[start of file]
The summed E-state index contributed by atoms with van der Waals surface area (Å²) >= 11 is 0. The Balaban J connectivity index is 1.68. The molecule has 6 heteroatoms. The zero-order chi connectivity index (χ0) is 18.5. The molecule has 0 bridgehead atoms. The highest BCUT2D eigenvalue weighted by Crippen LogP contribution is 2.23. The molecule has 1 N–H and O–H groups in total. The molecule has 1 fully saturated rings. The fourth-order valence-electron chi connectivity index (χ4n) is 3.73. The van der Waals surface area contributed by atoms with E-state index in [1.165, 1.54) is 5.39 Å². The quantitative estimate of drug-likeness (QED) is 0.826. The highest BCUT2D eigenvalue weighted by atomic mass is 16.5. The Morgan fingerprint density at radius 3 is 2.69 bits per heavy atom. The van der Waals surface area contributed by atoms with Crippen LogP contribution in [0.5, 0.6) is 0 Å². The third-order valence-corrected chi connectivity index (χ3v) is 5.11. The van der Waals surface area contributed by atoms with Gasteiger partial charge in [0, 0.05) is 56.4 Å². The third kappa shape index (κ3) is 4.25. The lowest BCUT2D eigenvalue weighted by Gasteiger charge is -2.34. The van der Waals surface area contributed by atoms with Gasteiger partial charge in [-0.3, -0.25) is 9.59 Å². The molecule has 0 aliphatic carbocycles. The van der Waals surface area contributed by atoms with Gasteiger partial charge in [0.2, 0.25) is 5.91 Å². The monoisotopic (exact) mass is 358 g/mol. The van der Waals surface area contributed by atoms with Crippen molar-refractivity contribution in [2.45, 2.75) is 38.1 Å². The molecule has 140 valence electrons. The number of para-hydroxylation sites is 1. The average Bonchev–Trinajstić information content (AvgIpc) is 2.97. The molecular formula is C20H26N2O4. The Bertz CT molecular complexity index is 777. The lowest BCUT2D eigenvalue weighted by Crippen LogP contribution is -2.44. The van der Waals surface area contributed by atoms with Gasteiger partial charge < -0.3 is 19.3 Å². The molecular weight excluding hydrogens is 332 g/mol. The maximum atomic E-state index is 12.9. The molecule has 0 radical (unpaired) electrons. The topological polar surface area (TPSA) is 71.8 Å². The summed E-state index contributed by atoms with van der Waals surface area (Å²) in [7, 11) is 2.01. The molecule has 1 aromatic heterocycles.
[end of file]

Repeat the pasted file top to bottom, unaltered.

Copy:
The summed E-state index contributed by atoms with van der Waals surface area (Å²) >= 11 is 0. The Balaban J connectivity index is 1.68. The molecule has 6 heteroatoms. The zero-order chi connectivity index (χ0) is 18.5. The molecule has 0 bridgehead atoms. The highest BCUT2D eigenvalue weighted by Crippen LogP contribution is 2.23. The molecule has 1 N–H and O–H groups in total. The molecule has 1 fully saturated rings. The fourth-order valence-electron chi connectivity index (χ4n) is 3.73. The van der Waals surface area contributed by atoms with E-state index in [1.165, 1.54) is 5.39 Å². The quantitative estimate of drug-likeness (QED) is 0.826. The highest BCUT2D eigenvalue weighted by atomic mass is 16.5. The Morgan fingerprint density at radius 3 is 2.69 bits per heavy atom. The van der Waals surface area contributed by atoms with Crippen LogP contribution in [0.5, 0.6) is 0 Å². The third-order valence-corrected chi connectivity index (χ3v) is 5.11. The van der Waals surface area contributed by atoms with Gasteiger partial charge in [0, 0.05) is 56.4 Å². The third kappa shape index (κ3) is 4.25. The lowest BCUT2D eigenvalue weighted by Gasteiger charge is -2.34. The van der Waals surface area contributed by atoms with Gasteiger partial charge in [-0.3, -0.25) is 9.59 Å². The molecule has 0 aliphatic carbocycles. The van der Waals surface area contributed by atoms with Gasteiger partial charge in [0.2, 0.25) is 5.91 Å². The monoisotopic (exact) mass is 358 g/mol. The van der Waals surface area contributed by atoms with Crippen molar-refractivity contribution in [2.45, 2.75) is 38.1 Å². The molecule has 140 valence electrons. The number of para-hydroxylation sites is 1. The average Bonchev–Trinajstić information content (AvgIpc) is 2.97. The molecular formula is C20H26N2O4. The Bertz CT molecular complexity index is 777. The lowest BCUT2D eigenvalue weighted by Crippen LogP contribution is -2.44. The van der Waals surface area contributed by atoms with Gasteiger partial charge < -0.3 is 19.3 Å². The molecular weight excluding hydrogens is 332 g/mol. The maximum atomic E-state index is 12.9. The molecule has 0 radical (unpaired) electrons. The topological polar surface area (TPSA) is 71.8 Å². The summed E-state index contributed by atoms with van der Waals surface area (Å²) in [7, 11) is 2.01. The molecule has 1 aromatic heterocycles.